How to Break a Loop of Repeating the Same Argument
Arguing, or at least discussing things with different levels of emotion, is an almost inevitable part of a long-term relationship. Not only that, but whether you realize it or not, many disagreements (or quarrels, quarrels, or whatever you want to call them) tend to be related to the same root problems in your relationship.
Even if the fight starts out entirely over something else, there is a good chance that you will somehow revert to the same argument that you had with your partner countless times before.
It can go so far as to feel that you are trapped in a cycle of anger, frustration, and disappointment towards your partner. But, according to Dr. Margaret Rutherford , clinical psychologist and author of The Completely Disguised Depression , there are ways to stop this pattern. Here are some tips from her, from a recent interview she gave to her father .
Don’t let resentment build up
Many people will try their best to avoid conflict of any type, especially with their partner. So instead of letting your partner know when he’s upset or annoyed, he just holds back and doesn’t say a word. But Rutherford says this is the wrong approach, and resentment builds up over time:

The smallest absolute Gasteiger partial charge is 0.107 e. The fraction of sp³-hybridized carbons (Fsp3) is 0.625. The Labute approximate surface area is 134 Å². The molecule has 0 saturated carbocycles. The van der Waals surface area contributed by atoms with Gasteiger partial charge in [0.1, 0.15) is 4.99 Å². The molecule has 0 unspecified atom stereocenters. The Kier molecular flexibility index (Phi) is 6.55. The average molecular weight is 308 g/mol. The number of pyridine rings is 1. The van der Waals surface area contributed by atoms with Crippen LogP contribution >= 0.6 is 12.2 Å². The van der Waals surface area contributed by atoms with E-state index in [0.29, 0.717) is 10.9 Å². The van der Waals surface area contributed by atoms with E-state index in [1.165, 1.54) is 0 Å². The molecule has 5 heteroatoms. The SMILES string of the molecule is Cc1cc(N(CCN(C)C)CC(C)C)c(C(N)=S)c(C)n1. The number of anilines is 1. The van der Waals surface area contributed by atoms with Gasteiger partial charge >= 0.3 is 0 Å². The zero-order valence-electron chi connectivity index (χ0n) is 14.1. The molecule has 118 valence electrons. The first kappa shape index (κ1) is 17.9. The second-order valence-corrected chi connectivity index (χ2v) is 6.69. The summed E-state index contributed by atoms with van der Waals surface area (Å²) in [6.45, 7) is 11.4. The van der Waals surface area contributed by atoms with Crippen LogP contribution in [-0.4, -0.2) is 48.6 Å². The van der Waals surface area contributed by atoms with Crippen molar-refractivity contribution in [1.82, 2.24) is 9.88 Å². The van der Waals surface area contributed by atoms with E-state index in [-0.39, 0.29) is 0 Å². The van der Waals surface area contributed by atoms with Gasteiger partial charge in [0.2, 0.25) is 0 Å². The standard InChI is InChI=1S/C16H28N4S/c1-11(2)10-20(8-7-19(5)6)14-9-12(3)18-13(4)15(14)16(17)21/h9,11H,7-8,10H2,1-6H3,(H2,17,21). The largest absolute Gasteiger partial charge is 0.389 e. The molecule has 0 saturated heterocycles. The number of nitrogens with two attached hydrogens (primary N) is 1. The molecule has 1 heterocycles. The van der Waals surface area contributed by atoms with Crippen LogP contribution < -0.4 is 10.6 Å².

No, that doesn’t mean you have to start fighting – although we are all to blame for this from time to time too – it means that I say, “Hey, just so you know,” X made me angry about Y, so I will grateful if you were Z. “Yes, we all need to know when and where to raise problems, but it is better to pick up something small than hold everything and explode later.
Don’t label your partner to automatically blame him
As humans, we love to organize things into categories and use this information to explain certain situations instead of thinking them over completely. It can happen in relationships too, Rutherford says, when we declare that our partner has certain qualities that make him to blame for many of your fights. “How often do we label each other?” she questions. “We say, ‘You are wasteful, or you are greedy, or you are out of control.’ Nobody wants to be labeled. “
Instead, Rutherford suggests asking yourself why this particular argument so often makes you so angry:
For example, try saying, “I’m scared when you spend money because I grew up in a family where we didn’t.” Talking directly about yourself gives you a deeper understanding of where you came from and also allows your partner to share. Ultimately, you are not labeling someone who says, “This is the effect of your actions on me.”
Raise controversial topics before you get angry.
If most of your fights with your partner are directly or indirectly related to one specific topic (for example, money, parenting, home, etc.), Rutherford recommends that you discuss this issue when you are not angry with each other, rather than to a blazing battle. “Take the risk of being vulnerable and express how you really feel, ” she says fatherly . “Don’t be afraid to ask your partner for help.”